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Mr. Choi, who bought a Model S, said the company’s shares are supported by its many fans buying stock. Convinced of Mr. Musk’s vision, Mr. Choi bought when Tesla shares tanked in the past.

“I am getting more confident about Tesla,” he said. “I will sell Tesla stock when other automakers introduce better electric cars than Tesla at competitive prices.”

Some investors have invested their stock proceeds in the company by buying its vehicles. David, a marketing specialist from Oakland, Calif., who asked that his last name not be used, bought a Tesla Model 3 last August after selling some of his Tesla shares.

He bought his first Tesla shares for a couple of hundred dollars right out of college in 2010. The company had just listed publicly, with the shares trading around US$29.

David has since invested about another $40,000 and currently holds 180 shares.

“Tesla has treated me well so far. I believe in their vision and I believe in Elon Musk,” he said. “But the house we bought needs a new roof and I’m thinking to just sell a few shares to pay for that.”

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Mr. Musk’s own net worth has soared even higher thanks to the latest share price rally. The outspoken Tesla boss is within reach of another share-based payday potentially worth as much as US$2-billion. Including previously vested tranches, Mr. Musk would own options for about US$4-billion worth of Tesla shares.

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CMHC CEO's letter a bit 'extreme and alarmist': Ex-RBC CEO Nixon – BNNBloomberg.ca

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Canada Mortgage and Housing Corporation CEO Evan Siddall’s recent letter to lenders urging them to avoid risky mortgages is a bit “extreme and alarmist,” according to former Royal Bank of Canada CEO Gord Nixon.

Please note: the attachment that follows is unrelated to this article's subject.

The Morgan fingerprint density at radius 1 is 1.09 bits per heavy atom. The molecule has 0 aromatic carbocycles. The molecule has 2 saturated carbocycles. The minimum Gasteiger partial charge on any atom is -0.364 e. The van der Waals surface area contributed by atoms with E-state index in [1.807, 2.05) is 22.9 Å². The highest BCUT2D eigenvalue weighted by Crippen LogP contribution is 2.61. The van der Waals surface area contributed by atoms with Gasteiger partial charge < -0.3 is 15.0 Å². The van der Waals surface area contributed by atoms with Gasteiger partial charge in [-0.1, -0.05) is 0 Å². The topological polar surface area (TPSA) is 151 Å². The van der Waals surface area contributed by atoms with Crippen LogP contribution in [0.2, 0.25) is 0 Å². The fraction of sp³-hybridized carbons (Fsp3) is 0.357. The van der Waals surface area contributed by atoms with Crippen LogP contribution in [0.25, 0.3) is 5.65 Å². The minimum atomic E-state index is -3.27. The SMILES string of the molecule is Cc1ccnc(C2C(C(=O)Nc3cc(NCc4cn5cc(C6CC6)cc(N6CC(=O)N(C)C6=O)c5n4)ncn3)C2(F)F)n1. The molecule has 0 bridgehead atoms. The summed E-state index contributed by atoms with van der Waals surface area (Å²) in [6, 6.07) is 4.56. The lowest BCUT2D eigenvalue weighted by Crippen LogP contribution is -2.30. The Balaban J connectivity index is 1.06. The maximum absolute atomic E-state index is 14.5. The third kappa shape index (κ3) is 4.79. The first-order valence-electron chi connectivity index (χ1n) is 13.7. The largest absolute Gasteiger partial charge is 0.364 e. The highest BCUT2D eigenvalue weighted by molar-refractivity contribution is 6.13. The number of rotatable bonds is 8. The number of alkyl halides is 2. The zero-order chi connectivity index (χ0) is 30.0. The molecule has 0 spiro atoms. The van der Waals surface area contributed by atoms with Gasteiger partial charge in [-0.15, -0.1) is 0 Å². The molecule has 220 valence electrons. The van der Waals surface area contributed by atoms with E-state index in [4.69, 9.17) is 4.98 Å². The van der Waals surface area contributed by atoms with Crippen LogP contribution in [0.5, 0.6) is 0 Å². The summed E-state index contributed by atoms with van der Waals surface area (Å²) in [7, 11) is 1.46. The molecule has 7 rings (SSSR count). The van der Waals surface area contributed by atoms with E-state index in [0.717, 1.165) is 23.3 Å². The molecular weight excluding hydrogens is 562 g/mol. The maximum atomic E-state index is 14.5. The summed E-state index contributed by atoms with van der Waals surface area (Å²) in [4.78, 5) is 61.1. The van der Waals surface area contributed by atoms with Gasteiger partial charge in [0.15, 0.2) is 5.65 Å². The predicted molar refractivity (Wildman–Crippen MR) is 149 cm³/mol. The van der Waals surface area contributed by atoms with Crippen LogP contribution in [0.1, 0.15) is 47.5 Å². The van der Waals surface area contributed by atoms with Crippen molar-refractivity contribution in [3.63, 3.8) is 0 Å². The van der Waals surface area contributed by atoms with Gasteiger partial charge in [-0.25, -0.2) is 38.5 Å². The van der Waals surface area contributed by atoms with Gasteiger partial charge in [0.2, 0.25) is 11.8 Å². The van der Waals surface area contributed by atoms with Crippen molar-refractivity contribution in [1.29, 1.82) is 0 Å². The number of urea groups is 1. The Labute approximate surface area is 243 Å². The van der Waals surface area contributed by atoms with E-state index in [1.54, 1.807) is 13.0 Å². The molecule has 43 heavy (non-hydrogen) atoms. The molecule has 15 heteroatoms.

In a three-page letter dated Aug.10, Siddall warned excessive borrowing will worsen the economic pain triggered by the COVID-19 pandemic.

“I must say I was a little surprised. I don’t think I’ve ever seen or received a letter like that,” Nixon told BNN Bloomberg’s Amber Kanwar in a television interview Thursday.

“I think the intent and concern is certainly real,” he added, noting Siddall has been bearish on the Canadian housing market “for quite some time.”

In his letter, which came a little more than a month after CMHC tightened its underwriting standards, Siddall said there’s a “dark economic underbelly in this business that I want to expose.”

Nixon said that while Siddall’s concerns are valid, the Canadian mortgage market has always been a very responsible.

Despite continued signs of strength in the country’s hottest real estate markets, the CMHC has warned average prices could fall as much as 18 per cent from pre-pandemic levels.

“There’s obviously different views on the market,” Nixon said. “And CMHC competitors are certainly being more aggressive. And [Siddall is] raising a concern that if there is a significant downturn, it will have an impact on borrowers.”